In New Zealand, it debuted at number eighteen on the New Zealand Singles Chart on February 28, 2011, and peaked at number three.[39] In the United Kingdom, "The Lazy Song" peaked at the top of the UK Singles Chart, becoming Mars's third solo chart topper, and fourth in total, in Britain, as well as his third chart-topping song there in under a year following "Just the Way You Are" and "Grenade".[40][41] According to the Official Charts Company, the song has sold 747,000 copies in the United Kingdom as of October 2016 and was certified platinum by the British Phonographic Industry (BPI).[42]

The single debuted at number 18 on the Denmark and peaked at number one, the only country in which it did.[43] In Germany it reached number 9.[44] "The Lazy Song" started at number 26 in the Dutch Top 40 on April 2, 2011, and peaked at number 4 in its eighth week on the chart.[45] The single debuted at number 10 on the Ö3 Austria Top 40 and peaked at number 4.[46] In Switzerland it entered the singles chart at number 29 and climbed to number 9.[47] It peaked at number 11 on the French singles chart (SNEP), and it peaked at number 10 in Italy.[48][49]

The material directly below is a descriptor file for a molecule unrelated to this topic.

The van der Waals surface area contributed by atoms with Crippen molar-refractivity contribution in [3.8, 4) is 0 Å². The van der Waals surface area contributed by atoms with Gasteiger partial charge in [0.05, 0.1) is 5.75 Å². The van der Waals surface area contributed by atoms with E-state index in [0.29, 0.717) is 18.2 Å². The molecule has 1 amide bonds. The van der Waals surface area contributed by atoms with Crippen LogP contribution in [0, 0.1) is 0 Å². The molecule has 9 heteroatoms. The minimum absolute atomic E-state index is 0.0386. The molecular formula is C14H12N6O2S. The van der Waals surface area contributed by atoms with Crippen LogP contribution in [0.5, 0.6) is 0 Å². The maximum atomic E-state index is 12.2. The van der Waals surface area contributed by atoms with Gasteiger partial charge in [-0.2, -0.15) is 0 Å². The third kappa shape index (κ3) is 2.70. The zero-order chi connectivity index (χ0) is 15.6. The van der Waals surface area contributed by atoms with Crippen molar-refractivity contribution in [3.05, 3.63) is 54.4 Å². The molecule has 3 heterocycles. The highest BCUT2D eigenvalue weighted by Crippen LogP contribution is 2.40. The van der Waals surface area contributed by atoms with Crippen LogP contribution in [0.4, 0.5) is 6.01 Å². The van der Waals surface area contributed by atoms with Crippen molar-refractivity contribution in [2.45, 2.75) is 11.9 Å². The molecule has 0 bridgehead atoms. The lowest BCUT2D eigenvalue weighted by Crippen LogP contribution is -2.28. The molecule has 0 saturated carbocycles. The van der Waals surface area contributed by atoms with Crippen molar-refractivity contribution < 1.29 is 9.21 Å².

Music video[edit]

Background and concept[edit]

Mars was able to watch the video his label had produced before Doo-Wops & Hooligans was released. The singer thought that the music video didn't represent the song in the way he wanted, and asked the label to record another. The latter agreed and gave him a "couple thousand dollars", with it Mars bought monkey masks and shot the video in two days. After doing 12 takes, the tenth was the one chosen.[50]

Development and synopsis[edit]

Mars and the Poreotics in a shot from the official music video.